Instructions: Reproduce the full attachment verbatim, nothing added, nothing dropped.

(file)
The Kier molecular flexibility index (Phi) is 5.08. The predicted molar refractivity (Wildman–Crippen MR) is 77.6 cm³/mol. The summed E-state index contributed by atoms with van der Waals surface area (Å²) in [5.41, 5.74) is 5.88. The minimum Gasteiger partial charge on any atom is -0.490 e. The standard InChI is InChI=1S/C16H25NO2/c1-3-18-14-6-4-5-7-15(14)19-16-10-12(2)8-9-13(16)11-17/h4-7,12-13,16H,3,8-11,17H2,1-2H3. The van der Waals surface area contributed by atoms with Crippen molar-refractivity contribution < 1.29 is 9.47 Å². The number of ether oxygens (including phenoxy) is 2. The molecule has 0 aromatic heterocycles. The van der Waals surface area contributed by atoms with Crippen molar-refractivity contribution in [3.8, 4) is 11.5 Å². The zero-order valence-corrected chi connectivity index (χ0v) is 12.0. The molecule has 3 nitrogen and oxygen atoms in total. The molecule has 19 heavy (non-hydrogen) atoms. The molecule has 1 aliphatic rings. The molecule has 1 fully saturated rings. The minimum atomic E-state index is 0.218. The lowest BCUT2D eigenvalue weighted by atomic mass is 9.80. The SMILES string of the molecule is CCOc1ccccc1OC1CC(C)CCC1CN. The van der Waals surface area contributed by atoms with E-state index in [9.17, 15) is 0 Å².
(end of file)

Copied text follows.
The Kier molecular flexibility index (Phi) is 5.08. The predicted molar refractivity (Wildman–Crippen MR) is 77.6 cm³/mol. The summed E-state index contributed by atoms with van der Waals surface area (Å²) in [5.41, 5.74) is 5.88. The minimum Gasteiger partial charge on any atom is -0.490 e. The standard InChI is InChI=1S/C16H25NO2/c1-3-18-14-6-4-5-7-15(14)19-16-10-12(2)8-9-13(16)11-17/h4-7,12-13,16H,3,8-11,17H2,1-2H3. The van der Waals surface area contributed by atoms with Crippen molar-refractivity contribution < 1.29 is 9.47 Å². The number of ether oxygens (including phenoxy) is 2. The molecule has 0 aromatic heterocycles. The van der Waals surface area contributed by atoms with Crippen molar-refractivity contribution in [3.8, 4) is 11.5 Å². The zero-order valence-corrected chi connectivity index (χ0v) is 12.0. The molecule has 3 nitrogen and oxygen atoms in total. The molecule has 19 heavy (non-hydrogen) atoms. The molecule has 1 aliphatic rings. The molecule has 1 fully saturated rings. The minimum atomic E-state index is 0.218. The lowest BCUT2D eigenvalue weighted by atomic mass is 9.80. The SMILES string of the molecule is CCOc1ccccc1OC1CC(C)CCC1CN. The van der Waals surface area contributed by atoms with E-state index in [9.17, 15) is 0 Å².